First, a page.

International Condom Day is celebrated on February 13 every year, one day before Valentine’s Day. The day is a fun, tongue-in-cheek way of reminding people to practice safety when being intimate with their partners. The day was set up as a way to remind people that condoms are one of the best ways to protect themselves not only from unwanted pregnancies but Sexually Transmitted Diseases (S.T.D.s) as well. There are variations of the condom so that they can be used by everyone regardless of their gender. Proper usage reduces the risk of diseases like gonorrhea, chlamydia, and HIV/AIDS, among others.
History of International Condom Day
International Condom Day is celebrated on February 13 every year. The holiday is celebrated before Valentine’s Day in an effort to remind people that the condom is one of the best and most convenient ways of preventing pregnancies and sexually transmitted diseases.
Condoms function by forming a physical barrier that prevents ejaculated semen from the penetrating partner from entering the body of the penetrated partner.
Modern condoms are primarily made of latex, especially the ones for men. However, non-latex condoms made of polyurethane also exist. These can be used by men suffering from latex allergies. Condoms designed to be used by women also exist, and these are primarily made of polyurethane.
Male condoms are easily available, affordable, and easy to use. This makes them the most commonly used method of contraception after female sterilization.
Used correctly, condoms prevent about 98% of pregnancies. However, since the majority of people do not use condoms properly, this drops the pregnancy prevention rate to about 82 — 90% of pregnancies.
Condoms are also highly recommended to reduce the transmission of S.T.D.s. It has contributed significantly to the reduction of the infection rate for S.T.D.s like AIDS, genital herpes, chlamydia, and gonorrhea, which are the most common of the S.T.D.s.
Condoms are not perfect but the greatest risk that results in infections is inconsistent usage of condoms.
International Condom Day timeline
The history of contraceptive technology suggests that condoms have been used as a contraceptive device since the mid-1500s.
After the discovery of rubber vulcanization in the 1830s, rubber condoms are developed for use by men.
By suspending rubber in water, latex is developed, and the material is soon replaced by rubber in the production of condoms.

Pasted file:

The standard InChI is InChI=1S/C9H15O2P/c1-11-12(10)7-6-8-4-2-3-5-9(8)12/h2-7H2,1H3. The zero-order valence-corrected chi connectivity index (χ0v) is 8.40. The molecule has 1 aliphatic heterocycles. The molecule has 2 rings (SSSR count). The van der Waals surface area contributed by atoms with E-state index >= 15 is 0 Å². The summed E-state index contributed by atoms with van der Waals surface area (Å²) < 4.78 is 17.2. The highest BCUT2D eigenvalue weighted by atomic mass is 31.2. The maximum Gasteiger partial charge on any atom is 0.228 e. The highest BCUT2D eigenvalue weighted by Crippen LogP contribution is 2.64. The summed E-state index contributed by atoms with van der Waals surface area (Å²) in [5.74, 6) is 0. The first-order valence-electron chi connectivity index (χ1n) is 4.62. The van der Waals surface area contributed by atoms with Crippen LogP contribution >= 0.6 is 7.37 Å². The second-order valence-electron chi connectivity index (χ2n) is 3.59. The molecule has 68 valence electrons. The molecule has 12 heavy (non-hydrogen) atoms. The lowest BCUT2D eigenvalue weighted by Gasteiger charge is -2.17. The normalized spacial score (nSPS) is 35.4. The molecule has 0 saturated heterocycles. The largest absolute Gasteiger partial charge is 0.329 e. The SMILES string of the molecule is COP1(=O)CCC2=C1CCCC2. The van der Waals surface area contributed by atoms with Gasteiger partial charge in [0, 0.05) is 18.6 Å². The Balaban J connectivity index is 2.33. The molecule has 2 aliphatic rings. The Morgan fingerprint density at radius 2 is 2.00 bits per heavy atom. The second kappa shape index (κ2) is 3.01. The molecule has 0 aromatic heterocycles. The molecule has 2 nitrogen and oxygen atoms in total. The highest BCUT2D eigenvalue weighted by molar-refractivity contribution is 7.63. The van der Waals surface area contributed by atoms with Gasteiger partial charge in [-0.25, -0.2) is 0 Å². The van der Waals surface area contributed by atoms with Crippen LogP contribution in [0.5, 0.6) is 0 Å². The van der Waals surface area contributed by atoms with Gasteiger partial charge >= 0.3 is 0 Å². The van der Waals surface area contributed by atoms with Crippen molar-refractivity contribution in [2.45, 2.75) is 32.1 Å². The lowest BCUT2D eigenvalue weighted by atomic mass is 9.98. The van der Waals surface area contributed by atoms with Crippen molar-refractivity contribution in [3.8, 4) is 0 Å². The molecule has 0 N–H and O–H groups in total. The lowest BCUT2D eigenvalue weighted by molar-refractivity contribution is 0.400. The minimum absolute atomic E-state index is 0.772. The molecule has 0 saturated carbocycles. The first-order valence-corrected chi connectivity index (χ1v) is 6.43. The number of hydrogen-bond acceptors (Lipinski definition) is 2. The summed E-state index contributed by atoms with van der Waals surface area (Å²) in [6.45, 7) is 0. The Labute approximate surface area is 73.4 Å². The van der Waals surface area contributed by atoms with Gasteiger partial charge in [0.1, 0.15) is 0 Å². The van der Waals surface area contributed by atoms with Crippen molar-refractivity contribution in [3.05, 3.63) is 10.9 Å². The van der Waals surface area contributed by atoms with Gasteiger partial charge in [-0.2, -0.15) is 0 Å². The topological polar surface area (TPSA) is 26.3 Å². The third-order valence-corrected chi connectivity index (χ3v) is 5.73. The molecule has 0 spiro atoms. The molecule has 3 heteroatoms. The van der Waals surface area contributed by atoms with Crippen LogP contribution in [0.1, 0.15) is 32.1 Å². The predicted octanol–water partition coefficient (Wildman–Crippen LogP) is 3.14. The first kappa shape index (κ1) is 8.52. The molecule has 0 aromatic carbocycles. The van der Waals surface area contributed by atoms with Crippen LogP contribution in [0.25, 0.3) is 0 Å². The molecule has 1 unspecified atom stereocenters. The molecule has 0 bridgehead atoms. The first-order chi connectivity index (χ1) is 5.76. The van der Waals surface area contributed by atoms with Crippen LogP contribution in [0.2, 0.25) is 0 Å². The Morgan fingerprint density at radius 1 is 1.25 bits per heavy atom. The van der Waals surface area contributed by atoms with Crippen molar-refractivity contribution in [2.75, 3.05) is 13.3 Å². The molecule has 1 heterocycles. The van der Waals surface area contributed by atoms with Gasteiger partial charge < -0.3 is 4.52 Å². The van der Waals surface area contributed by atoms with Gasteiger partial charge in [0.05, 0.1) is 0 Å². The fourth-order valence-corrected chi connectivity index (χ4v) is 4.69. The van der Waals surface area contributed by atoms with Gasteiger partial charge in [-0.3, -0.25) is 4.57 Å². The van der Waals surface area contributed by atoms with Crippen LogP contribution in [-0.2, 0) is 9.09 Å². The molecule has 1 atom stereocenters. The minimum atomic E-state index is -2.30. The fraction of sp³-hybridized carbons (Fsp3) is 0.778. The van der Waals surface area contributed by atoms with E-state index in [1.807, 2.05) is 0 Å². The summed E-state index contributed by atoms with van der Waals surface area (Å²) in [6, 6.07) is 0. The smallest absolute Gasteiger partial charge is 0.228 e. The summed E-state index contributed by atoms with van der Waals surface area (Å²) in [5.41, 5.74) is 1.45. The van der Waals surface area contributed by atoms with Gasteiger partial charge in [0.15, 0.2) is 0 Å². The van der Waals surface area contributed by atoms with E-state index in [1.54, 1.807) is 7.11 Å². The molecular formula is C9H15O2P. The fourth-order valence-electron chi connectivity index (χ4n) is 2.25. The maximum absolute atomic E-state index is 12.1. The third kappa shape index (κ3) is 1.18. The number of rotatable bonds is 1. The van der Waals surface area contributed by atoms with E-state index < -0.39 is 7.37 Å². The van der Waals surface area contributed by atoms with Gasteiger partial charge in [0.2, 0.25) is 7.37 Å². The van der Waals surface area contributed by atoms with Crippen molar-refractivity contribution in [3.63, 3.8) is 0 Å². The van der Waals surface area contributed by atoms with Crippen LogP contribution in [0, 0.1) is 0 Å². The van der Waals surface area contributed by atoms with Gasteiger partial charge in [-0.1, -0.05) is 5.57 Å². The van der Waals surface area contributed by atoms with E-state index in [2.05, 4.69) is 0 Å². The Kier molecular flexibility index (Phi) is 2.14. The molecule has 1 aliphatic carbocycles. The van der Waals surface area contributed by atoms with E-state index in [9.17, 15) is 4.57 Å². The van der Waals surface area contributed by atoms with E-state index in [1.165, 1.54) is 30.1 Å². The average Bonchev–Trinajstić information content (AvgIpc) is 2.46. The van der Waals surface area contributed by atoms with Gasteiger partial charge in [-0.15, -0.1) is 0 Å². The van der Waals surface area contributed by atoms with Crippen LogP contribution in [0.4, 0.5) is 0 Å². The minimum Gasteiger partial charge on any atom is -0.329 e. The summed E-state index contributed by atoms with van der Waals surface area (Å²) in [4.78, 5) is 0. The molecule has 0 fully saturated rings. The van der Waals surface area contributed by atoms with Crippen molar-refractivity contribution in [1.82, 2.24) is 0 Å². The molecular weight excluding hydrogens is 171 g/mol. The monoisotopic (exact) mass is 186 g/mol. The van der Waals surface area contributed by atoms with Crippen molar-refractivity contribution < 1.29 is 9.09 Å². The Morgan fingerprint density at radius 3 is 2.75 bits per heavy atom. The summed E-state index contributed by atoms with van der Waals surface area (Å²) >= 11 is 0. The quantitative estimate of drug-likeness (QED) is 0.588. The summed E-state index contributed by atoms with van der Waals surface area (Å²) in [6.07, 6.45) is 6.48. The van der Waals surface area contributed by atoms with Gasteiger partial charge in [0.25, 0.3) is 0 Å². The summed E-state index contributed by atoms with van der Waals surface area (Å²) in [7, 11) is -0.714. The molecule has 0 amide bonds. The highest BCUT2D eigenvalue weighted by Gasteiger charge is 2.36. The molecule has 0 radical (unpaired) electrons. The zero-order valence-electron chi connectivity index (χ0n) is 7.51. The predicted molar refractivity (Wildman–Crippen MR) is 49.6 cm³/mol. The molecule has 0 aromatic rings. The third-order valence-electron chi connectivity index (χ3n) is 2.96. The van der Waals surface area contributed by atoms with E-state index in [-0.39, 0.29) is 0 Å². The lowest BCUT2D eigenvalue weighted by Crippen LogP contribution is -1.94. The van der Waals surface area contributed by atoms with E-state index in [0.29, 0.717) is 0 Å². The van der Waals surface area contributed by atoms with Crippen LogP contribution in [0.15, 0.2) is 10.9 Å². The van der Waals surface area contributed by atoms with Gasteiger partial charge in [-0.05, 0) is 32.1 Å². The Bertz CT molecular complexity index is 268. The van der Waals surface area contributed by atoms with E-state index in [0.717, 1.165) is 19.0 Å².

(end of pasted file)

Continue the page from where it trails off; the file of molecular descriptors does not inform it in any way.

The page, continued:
The modern female condom is developed by Lasse Hessel, a Danish MD, and approved by the FDA in 1994.
International Condom Day FAQs
What’s a female condom called?
A female condom is also called an internal condom.
Can wearing a condom get you pregnant?
Condoms prevent pregnancies in anything between 82% — 98% of cases, depending on how well they are used.
Can I use a condom daily?
Condoms should be used every time you have sex.
International Condom Day Activities
Visit the A.H.F. shows
The Aids Healthcare Foundation organizes fun shows that center around safe sex on International Condom Day. Head over to one of these free shows for a great time!
Talk to your partner
International Condom Day is the perfect time to discuss safe sex with your partner and what they might prefer during intimacy. Use this opportunity to grow closer and better your communication.
Check the expiration on your boxes
Expired condoms can break easily and cause accidents! We’d rather you be safe than sorry, so make sure your condoms are all within the expiration dates.
5 Facts About Condoms That Will Surprise You
Up to nine billion yearly condom sales
Rates of condom sales are highest in East and South-East Asia, North America, and Europe. It is the most common method of contraception in these regions
Only one partner should wear a condom
If the penetrating partner is wearing a condom, then an internal condom shouldn’t be used because the two condoms can stick together.
Latex’s popularity grew because it’s cheaper
Latex replaced rubber as the material for condoms because it was cheaper and easier to make.
Free condoms are handed out
A.H.F.’s International Condom Day celebrations involve shows, education, and thousands of condoms handed out for free.
It’s considered essential medicine
The condom is on the WHO’s list of essential medicines — a list of medications that are considered the most effective, safe, and necessary in a medical system.
Why We Love International Condom Day
We think it’s quite fitting
We love that International Condom Day is timed so well and celebrated a day before Valentine’s Day. It's the perfect opportunity to spread awareness in a fun way.
We love the shows
A.H.F.’s shows on International Condom Day are always well done, and we love to be part of it. And we also love that the shows around safe sex are all free!
We want to encourage condom use
Condoms are a great way of preventing S.T.D.s including HIV/AIDS. We want to make sure that no one has to suffer unnecessarily by encouraging everyone to practice safe sex.
International Condom Day dates